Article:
The pomegranate as a symbol

Pomegranates and beauty

It seems that pomegranates are seen as a manifestation of beauty because of its symmetry, red luster, and many shiny seeds. It is also the largest fruit of the Seven Species. Its symmetrical crown also magnifies its beauty.

The Gemara (Sukkah 31a), in regard to the etrog which is called peri eitz hadar (lit. a tree of majestic fruit), that if someone lacks an etrog it is forbidden to take a pomegranate in its place. From here we see that a pomegranate was also viewed as a magnificent fruit.

In Shir HaShirim, pomegranate also symbolizes beauty: "Your brow beneath your veil [gleams] like a pomegranate split open" (4:3, 6:7). Indeed, Rabbi Yochanan's beauty is compared to that of a pomegranate (Bava Metzia 84a): "One who wishes to see something resembling the beauty of Rabbi Yochanan should bring a shiny silver goblet … and fill it with red pomegranate seeds … and position it between the sunlight and shade. That luster is a semblance of Rabbi Yochanan's beauty."

Pomegranates, Torah, and Mitzvot

There are many places in Chazal where pomegranate seeds and juice are used as symbols of Torah and mitzvot:

On the verse in Shir HaShirim (8:2) "… I would let you drink of the spiced wine, of my pomegranate juice," Psikta Zutrata extrapolates the first part as "I will give your sons from the wine of the Torah that is prepared with all types of spices," and "my pomegranate juice" as "the rationale behind the Torah, which is sweet as wine." Shir HaShirim Raba (8:2) explains "my pomegranate juice," as "the agadot, which taste [delicious] like a pomegranate."

Psikta Zutrata adds that there is a pomegranate in Gan Eden from which G-d will prepare wine for the righteous.

Shir HaShirim Raba (6:11) on "the pomegranate has bloomed," expounds: "these are the children who sit and engage in Torah study, who sit row upon row, like the rows of pomegranate seeds."

Rabbi Meir's relationship with his mentor, Elisha ben Abuya, or Acher (the Sage-turned-heretic) is described with the analogy of eating a pomegranate (Chagiga 15b): "Rabbi Meir found a pomegranate, ate its contents and threw away its peel." Rabbi Meir continued to study Torah from Acher even after he became a heretic, since he was able to discern what was possible to learn from him and what wasn't.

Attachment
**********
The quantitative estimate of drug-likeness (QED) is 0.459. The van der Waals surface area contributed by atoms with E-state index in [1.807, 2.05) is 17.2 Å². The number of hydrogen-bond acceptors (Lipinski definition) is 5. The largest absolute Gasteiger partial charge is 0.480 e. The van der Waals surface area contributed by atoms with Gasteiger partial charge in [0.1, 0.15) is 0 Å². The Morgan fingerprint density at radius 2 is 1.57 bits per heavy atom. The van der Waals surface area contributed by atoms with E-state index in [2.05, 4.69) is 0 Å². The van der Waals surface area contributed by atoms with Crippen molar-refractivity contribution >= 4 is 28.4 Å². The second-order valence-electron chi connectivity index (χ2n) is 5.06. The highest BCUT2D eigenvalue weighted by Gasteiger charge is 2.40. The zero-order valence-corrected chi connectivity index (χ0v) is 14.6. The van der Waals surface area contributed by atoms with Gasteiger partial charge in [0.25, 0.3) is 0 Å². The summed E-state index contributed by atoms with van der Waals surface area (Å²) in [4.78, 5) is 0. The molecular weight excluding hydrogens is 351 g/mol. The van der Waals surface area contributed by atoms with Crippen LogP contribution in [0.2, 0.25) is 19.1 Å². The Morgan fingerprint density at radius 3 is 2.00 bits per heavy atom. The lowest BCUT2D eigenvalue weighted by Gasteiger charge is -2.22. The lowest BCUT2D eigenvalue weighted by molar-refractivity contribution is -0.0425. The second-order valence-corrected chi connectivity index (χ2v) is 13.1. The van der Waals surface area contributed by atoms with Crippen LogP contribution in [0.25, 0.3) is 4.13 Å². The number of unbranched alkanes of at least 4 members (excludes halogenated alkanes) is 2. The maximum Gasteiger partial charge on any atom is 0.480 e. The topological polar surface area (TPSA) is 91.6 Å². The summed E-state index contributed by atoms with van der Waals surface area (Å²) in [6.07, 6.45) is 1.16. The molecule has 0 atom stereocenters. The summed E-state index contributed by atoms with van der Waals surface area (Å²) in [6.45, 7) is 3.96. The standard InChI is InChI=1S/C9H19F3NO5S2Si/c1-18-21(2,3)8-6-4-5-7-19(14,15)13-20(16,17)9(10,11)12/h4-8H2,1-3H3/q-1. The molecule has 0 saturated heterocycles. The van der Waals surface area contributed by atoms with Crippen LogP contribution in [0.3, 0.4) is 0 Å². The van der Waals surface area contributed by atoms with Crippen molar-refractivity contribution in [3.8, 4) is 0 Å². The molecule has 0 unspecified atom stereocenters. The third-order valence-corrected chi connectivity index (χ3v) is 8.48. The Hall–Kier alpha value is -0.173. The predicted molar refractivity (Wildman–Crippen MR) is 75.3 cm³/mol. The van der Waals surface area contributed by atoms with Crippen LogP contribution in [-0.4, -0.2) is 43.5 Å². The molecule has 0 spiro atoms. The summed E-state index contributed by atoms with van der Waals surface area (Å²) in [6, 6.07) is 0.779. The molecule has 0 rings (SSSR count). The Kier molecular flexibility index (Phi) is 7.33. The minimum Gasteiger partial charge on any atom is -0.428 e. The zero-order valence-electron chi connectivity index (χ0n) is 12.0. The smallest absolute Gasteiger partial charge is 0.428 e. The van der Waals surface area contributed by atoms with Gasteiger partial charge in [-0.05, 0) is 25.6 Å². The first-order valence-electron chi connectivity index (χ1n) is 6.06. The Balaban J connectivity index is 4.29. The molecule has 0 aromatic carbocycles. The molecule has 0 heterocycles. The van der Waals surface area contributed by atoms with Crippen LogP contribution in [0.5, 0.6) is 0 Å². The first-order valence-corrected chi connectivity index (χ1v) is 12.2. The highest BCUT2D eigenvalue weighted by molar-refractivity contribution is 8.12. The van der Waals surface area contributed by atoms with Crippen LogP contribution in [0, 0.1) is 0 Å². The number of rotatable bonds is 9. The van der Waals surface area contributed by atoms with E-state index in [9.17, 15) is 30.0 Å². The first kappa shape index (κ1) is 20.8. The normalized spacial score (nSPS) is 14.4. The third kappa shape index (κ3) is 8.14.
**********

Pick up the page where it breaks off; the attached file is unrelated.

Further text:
How many seeds do pomegranates actually have?

We've all heard about the concept that pomegranates have 613 seeds. Do they? What are the sources behind it? Perhaps the following Gemara is the source of the parallelism between the 613 mitzvot and the many seeds in pomegranates (Eruvin 19a): "'Your brow beneath your veil [gleams] like a pomegranate.' Rabbi Shimon ben Lakish said: Do not read 'your brow' [rakatech], rather 'your empty ones' [reikatech], meaning that even the sinners of the Jewish People are full of mitzvot like a pomegranate."   

The Chatam Sofer (Derashot II, Shabbat HaGadol 5591) states: "And in my humble opinion, since it is known that the pomegranate contains 613 seeds, equivalent to the 613 commandments, and I have already written about this in several places"). Malbim (Shir HaShirim 4:3: "Similar to a … pomegranate, which is full of 613 seeds), and the Yalkut Me'am Loez (Shir HaShirim 4:3) all write that pomegranates contain 613 seeds, equivalent to the 613 mitzvot.

It seems that this is not a precise scientific determination, but rather rooted in Jewish thought, just as we saw in the Midrashic literature above, where pomegranate seeds are compared to children studying Torah, to the rationale of the Torah, to mitzvot and more. Yet, there are those who claim that the pomegranates from the Chatam Sofer's time had an average of 613 seeds, or that there were rare pomegranates with exactly that number. Today, in any case, pomegranates have anywhere from 200 to 1,200 seeds. Next time you peel a pomegranate, count the seeds and see for yourself!